26 years on, Somaliland’s Minister of Foreign Affairs and International Cooperation reiterates the case for independence.
By Saad Ali Shire
In recent weeks, East Africa has made headline news for all the wrong reasons. The distressing footage and images of the destruction inflicted by a relentless and ravaging drought has brought the collective plight of our people into sharp focus.
The perilous situation has only served to underline the myriad issues facing the region.
In Somaliland – a small but strategically important country situated below Djibouti and to the north of Somalia and Ethiopia – the drought is devastating our livestock and starving our children. Our youthful population is at threat from radicalization and mass migration. Our economic development has been stunted by lack of access to international capital. Brought together, these phenomena are impacting our livelihoods and social development, with serious implications for the stability of the Horn.
The situation has revealed our inability to deal with environmental and economic shocks, despite the potential to contribute to regional peace and prosperity due to lack of formal recognition. Although Somaliland was granted independence from Britain in 1960, and decided to leave the union with the Somali Democratic Republic in 1991, our ongoing efforts to secure recognition have to date been frustrated.
But this frustration is tempered by a story of great potential and ambition, which we must turn our attention to as we mark the 26th anniversary of Somaliland’s reassertion of independence this week.
The positive side of Somaliland’s story is unfamiliar to many around the world.
Somaliland is a peaceful country that is stable and democratic, with a constitution that guarantees all fundamental human rights, including freedom of expression. It has a dynamic and youthful population; 70% of the population is under 30 years old. We have made remarkable progress in all areas of social development, but particularly in education. There are over 30 colleges and universities, public and private, which offer higher education and produce thousands of job-ready graduates every year.
Somaliland also has one of the highest levels of mobile penetration in Africa and excellent internet service. We are one of the leading countries in mobile banking in Africa. Increasingly cashless, Somaliland is a prime example of the impact of digital leapfrogging in developing countries on local communities, supporting culture from Hargeisa’s traditional markets to burgeoning start-up hubs. Somaliland has a thriving and innovative entrepreneurial culture and offers great opportunities for investment.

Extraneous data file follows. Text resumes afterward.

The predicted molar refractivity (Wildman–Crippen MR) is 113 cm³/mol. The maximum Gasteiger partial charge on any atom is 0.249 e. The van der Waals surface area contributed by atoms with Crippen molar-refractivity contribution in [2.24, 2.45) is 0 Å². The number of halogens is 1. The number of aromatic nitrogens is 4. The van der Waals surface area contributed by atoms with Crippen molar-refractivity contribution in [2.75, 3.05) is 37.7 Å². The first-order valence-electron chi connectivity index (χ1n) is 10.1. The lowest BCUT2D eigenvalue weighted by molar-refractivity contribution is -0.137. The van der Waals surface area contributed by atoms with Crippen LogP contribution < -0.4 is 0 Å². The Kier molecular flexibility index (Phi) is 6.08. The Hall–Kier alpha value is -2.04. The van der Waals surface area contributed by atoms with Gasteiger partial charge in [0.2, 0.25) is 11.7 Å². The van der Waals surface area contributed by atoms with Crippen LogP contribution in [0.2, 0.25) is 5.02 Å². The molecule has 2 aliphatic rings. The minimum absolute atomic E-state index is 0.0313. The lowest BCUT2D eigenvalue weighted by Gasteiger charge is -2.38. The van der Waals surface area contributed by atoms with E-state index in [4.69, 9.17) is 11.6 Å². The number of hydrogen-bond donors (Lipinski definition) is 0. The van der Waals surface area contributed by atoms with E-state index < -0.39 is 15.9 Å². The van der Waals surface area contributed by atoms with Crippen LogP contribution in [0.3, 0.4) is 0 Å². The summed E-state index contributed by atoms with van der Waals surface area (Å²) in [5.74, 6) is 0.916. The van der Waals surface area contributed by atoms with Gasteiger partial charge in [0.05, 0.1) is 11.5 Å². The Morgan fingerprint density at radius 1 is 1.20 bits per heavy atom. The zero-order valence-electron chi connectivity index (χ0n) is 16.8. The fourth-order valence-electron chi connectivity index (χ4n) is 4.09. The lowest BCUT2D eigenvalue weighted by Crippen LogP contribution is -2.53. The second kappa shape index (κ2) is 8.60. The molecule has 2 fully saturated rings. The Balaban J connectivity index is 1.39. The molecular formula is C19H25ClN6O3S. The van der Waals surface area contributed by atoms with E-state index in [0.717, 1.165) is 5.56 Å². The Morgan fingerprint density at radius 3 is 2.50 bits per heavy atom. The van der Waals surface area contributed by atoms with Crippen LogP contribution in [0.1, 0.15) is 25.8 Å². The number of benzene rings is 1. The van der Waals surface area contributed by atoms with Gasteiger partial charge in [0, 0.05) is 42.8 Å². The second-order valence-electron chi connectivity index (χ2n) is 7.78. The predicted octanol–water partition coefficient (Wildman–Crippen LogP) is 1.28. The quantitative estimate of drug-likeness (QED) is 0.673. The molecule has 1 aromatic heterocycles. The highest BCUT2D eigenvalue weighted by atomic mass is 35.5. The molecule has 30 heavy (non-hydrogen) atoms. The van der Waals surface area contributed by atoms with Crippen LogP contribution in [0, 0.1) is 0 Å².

International investors are taking note. DP World, the international maritime trade and logistics company, recently announced a $442 million project to redevelop and expand the Port of Berbera which is at the crossroad of maritime highways that connect Europe, Asia, the Middle East and Africa. This investment signals that Somaliland is open for business. A transit and trade agreement in progress with Ethiopia will accelerate the flow of exports and imports through Berbera Port. This will bring much needed maritime competition on the Horn; and as a result, Somaliland will become a gateway to East Africa and the continent beyond.
International recognition will only accelerate the pace of Somaliland’s private sector growth, with positive knock-on effects for the wider region.
Formal acknowledgment of our independence will provide a platform for Somaliland to leapfrog development milestones and solidify our reputation as a stable destination for business in the Horn of Africa. Recognition will also enable us to secure loans at concessional rates and greater development support from intergovernmental organizations.
Just last week in London, the UK government convened diplomats, international development experts and NGOs to focus on the myriad issues facing Somalia, our neighbor to the south, which continues to struggle with security challenges. The international community’s efforts to establish diplomatic partnerships and put in place road maps to reform in Somalia are to be welcomed. Our vision of the Horn of Africa is one of peaceful, prosperous, economically integrated independent states.
We want to assure our friends in Addis Ababa, London, Geneva, Brussels, New York and Washington DC, that we remain supportive of inclusive development in the Horn of Africa, and that Somaliland will continue to be a reliable regional partner, committed to securing a more inclusive and prosperous future for our neighbors.
Bilateral and multilateral support for full recognition of Somaliland’s sovereign independence will allow us to better contribute to building a more inclusive Horn of Africa – bringing greater opportunity and prosperity for all.
Saad Ali Shire
Dr Saad Ali Shire is Minister of Foreign Affairs and International Cooperation of the Republic of Somaliland.